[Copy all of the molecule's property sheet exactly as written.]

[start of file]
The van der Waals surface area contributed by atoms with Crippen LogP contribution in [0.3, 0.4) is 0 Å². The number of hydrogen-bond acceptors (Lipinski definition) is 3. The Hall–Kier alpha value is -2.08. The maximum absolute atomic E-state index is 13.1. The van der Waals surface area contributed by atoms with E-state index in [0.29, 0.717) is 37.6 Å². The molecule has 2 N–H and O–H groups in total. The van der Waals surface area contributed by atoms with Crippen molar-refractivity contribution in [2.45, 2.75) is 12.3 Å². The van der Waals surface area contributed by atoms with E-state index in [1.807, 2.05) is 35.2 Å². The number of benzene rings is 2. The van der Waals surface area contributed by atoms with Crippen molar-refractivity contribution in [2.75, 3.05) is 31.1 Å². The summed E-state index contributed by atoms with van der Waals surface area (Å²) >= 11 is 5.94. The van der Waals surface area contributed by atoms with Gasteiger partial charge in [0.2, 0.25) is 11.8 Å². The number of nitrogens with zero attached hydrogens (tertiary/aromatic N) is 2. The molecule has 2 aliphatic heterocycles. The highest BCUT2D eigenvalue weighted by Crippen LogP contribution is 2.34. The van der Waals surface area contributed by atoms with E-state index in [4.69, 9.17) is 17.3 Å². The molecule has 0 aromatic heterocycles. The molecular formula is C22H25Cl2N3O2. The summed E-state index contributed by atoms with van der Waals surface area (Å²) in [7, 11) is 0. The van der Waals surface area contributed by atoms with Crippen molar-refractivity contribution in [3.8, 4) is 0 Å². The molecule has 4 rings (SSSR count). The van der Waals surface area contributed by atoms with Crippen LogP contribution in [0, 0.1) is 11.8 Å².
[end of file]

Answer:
The van der Waals surface area contributed by atoms with Crippen LogP contribution in [0.3, 0.4) is 0 Å². The number of hydrogen-bond acceptors (Lipinski definition) is 3. The Hall–Kier alpha value is -2.08. The maximum absolute atomic E-state index is 13.1. The van der Waals surface area contributed by atoms with E-state index in [0.29, 0.717) is 37.6 Å². The molecule has 2 N–H and O–H groups in total. The van der Waals surface area contributed by atoms with Crippen molar-refractivity contribution in [2.45, 2.75) is 12.3 Å². The van der Waals surface area contributed by atoms with E-state index in [1.807, 2.05) is 35.2 Å². The number of benzene rings is 2. The van der Waals surface area contributed by atoms with Crippen molar-refractivity contribution in [2.75, 3.05) is 31.1 Å². The summed E-state index contributed by atoms with van der Waals surface area (Å²) >= 11 is 5.94. The van der Waals surface area contributed by atoms with Gasteiger partial charge in [0.2, 0.25) is 11.8 Å². The number of nitrogens with zero attached hydrogens (tertiary/aromatic N) is 2. The molecule has 2 aliphatic heterocycles. The highest BCUT2D eigenvalue weighted by Crippen LogP contribution is 2.34. The van der Waals surface area contributed by atoms with E-state index in [4.69, 9.17) is 17.3 Å². The molecule has 0 aromatic heterocycles. The molecular formula is C22H25Cl2N3O2. The summed E-state index contributed by atoms with van der Waals surface area (Å²) in [7, 11) is 0. The van der Waals surface area contributed by atoms with Crippen molar-refractivity contribution in [3.8, 4) is 0 Å². The molecule has 4 rings (SSSR count). The van der Waals surface area contributed by atoms with Crippen LogP contribution in [0, 0.1) is 11.8 Å².